Description of References

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First Reference- Pedal Braking

Patent number: 4037852[1] was filed on March 17, 1976 and issued on July 26, 1977. It is for a braking mechanism for a skateboard that consists of a pedal placed on the top of the skateboard that activates the brakes when stepped on by the user. The pedal is attached to a lever that is attached to the braking element on the underside of the skateboard. When pressed, the pedal pushes the rod, which pushes the braking element onto the rear wheels of the skateboard, causing the skateboard to stop. The more pressure the rider applies to the pedal, the more force applied to the brakes. The pedal is held in the depressed position by a spring, so after pressure is done being applied to the pedal, it returns to the depressed position.

Another configuration causes the braking to be caused by pressure on the interior vertical surfaces of the rear wheels instead of directly on top of the wheels. When the pedal is pressed, two pins come into contact with the vertical surfaces to cause braking.

According to the inventors, there were no prior inventions for braking mechanisms for skateboards at the time they filed their patent application. They also claimed that there was a need for a skateboard braking mechanism due to injuries riders received from not being able to stop their skateboards, especially on hills.

In the case analyses, this reference will be referred to as the pedal braking invention.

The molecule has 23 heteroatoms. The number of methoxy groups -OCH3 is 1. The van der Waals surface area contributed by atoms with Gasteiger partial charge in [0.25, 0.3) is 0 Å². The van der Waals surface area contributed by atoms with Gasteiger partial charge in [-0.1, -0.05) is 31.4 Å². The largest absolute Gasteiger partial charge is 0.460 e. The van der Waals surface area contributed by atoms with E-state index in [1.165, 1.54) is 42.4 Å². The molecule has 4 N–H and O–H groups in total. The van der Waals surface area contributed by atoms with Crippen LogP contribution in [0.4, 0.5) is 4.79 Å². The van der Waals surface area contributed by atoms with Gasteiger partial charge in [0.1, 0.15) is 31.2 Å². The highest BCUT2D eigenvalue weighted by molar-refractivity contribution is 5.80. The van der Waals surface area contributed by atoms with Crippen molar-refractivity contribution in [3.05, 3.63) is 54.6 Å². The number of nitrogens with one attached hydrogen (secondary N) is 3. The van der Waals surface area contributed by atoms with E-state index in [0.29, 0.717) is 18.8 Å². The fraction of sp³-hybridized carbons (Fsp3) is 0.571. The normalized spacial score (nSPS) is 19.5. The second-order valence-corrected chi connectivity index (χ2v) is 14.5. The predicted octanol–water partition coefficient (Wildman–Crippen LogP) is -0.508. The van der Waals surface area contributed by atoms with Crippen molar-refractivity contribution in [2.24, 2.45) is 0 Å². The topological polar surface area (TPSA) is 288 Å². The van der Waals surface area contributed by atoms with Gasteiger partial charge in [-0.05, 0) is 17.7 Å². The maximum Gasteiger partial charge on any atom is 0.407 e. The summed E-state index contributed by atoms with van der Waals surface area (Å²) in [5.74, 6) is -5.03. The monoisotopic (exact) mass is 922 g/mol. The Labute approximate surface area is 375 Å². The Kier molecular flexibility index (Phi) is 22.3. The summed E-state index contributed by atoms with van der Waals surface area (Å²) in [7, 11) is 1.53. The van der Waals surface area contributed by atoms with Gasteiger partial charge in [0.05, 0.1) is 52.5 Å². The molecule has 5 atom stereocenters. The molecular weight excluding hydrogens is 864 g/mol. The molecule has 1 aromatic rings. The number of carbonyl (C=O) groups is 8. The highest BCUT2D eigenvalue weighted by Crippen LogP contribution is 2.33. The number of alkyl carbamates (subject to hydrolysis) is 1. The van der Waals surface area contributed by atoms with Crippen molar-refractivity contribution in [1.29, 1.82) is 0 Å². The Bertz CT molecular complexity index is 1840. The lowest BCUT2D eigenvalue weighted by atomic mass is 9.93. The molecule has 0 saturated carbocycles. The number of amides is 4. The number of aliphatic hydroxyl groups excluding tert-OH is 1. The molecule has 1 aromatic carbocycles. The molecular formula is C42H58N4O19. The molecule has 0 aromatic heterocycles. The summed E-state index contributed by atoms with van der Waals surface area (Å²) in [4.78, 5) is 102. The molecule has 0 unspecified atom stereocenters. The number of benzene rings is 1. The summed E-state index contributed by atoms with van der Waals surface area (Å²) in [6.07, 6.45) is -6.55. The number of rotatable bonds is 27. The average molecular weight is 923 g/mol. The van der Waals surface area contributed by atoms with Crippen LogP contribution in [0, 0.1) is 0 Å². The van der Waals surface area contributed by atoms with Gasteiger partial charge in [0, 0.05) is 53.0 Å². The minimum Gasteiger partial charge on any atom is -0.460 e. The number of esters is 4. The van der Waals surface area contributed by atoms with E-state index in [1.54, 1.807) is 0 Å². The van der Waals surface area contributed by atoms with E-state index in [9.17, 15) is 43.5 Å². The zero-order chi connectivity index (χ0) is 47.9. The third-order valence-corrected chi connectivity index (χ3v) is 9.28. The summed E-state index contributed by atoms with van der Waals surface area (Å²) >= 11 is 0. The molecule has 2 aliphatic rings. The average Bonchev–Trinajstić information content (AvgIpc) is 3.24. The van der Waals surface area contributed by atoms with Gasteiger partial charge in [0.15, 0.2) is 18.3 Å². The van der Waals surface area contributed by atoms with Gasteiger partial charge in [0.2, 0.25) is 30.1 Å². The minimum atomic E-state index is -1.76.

Second Reference- Braking/Steering

Patent number: 4094524[2] was filed on October 18, 1976 and issued on June 13, 1978. It is for a braking and steering system that consists of a u-shaped bar with brake shoes on the ends that are activated by pressure on an arm located above the board. The arm’s location above the board and slightly to the side allows it to be easily accessed by the rider’s foot. When pressed, the arm presses down the u-shaped bar, which presses the brake shoes onto the rear wheels of the skateboard, causing the skateboard to slow down. A leaf spring on the u-bar causes the brake shoes to move away from the wheels when pressure is not placed on the arm. The braking and steering system can be attached to the skateboard simply by placing the u-bar between the truck and the board and attaching it using the same fasteners for the truck.

The brake shoes do not necessarily have to engage both of the rear wheels. In order to steer by braking only one wheel, the rider simply needs to lean to the side of the wheel they want to stop while pressing the arm. For example, to stop only the left rear wheel, the rider needs to lean slightly to the left and press the arm more outwards than down. To stop only the right rear wheel, the rider needs to lean to the right and press on the arm. This ability to brake only one wheel allows for easier turns and steering.

The inventor expresses a need for a braking system on skateboards in order to reduce injuries and the wear and tear on shoes that is commonly found among skateboarders.

In the case analyses, this reference will be referred to as the braking/steering invention.